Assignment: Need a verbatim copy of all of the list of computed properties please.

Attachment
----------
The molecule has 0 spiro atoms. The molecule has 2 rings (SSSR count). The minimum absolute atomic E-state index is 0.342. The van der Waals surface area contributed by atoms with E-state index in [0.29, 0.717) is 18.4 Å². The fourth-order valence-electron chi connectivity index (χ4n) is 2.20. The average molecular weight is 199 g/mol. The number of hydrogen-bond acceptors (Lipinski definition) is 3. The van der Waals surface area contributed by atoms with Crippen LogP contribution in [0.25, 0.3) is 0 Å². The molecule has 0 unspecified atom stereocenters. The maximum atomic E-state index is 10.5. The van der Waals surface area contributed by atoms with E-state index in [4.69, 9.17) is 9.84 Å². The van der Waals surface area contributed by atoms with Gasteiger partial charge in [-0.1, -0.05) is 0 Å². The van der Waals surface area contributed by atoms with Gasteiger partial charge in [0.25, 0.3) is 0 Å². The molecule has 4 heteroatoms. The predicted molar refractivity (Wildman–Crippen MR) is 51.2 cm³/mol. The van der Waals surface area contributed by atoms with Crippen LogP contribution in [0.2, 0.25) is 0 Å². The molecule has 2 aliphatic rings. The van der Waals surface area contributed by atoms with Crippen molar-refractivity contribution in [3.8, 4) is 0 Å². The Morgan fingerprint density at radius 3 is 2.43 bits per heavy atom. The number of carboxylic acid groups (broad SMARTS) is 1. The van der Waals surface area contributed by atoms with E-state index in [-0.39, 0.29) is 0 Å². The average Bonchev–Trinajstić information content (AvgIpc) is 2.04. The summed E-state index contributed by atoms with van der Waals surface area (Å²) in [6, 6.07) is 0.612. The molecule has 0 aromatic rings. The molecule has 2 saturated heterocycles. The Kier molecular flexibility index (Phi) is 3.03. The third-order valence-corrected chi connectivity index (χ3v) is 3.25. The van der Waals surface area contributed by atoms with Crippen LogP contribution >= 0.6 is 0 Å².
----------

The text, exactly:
The molecule has 0 spiro atoms. The molecule has 2 rings (SSSR count). The minimum absolute atomic E-state index is 0.342. The van der Waals surface area contributed by atoms with E-state index in [0.29, 0.717) is 18.4 Å². The fourth-order valence-electron chi connectivity index (χ4n) is 2.20. The average molecular weight is 199 g/mol. The number of hydrogen-bond acceptors (Lipinski definition) is 3. The van der Waals surface area contributed by atoms with Crippen LogP contribution in [0.25, 0.3) is 0 Å². The molecule has 0 unspecified atom stereocenters. The maximum atomic E-state index is 10.5. The van der Waals surface area contributed by atoms with E-state index in [4.69, 9.17) is 9.84 Å². The van der Waals surface area contributed by atoms with Gasteiger partial charge in [-0.1, -0.05) is 0 Å². The van der Waals surface area contributed by atoms with Gasteiger partial charge in [0.25, 0.3) is 0 Å². The molecule has 4 heteroatoms. The predicted molar refractivity (Wildman–Crippen MR) is 51.2 cm³/mol. The van der Waals surface area contributed by atoms with Crippen LogP contribution in [0.2, 0.25) is 0 Å². The molecule has 2 aliphatic rings. The van der Waals surface area contributed by atoms with Crippen molar-refractivity contribution in [3.8, 4) is 0 Å². The Morgan fingerprint density at radius 3 is 2.43 bits per heavy atom. The number of carboxylic acid groups (broad SMARTS) is 1. The van der Waals surface area contributed by atoms with E-state index in [-0.39, 0.29) is 0 Å². The average Bonchev–Trinajstić information content (AvgIpc) is 2.04. The summed E-state index contributed by atoms with van der Waals surface area (Å²) in [6, 6.07) is 0.612. The molecule has 0 aromatic rings. The molecule has 2 saturated heterocycles. The Kier molecular flexibility index (Phi) is 3.03. The third-order valence-corrected chi connectivity index (χ3v) is 3.25. The van der Waals surface area contributed by atoms with Crippen LogP contribution >= 0.6 is 0 Å².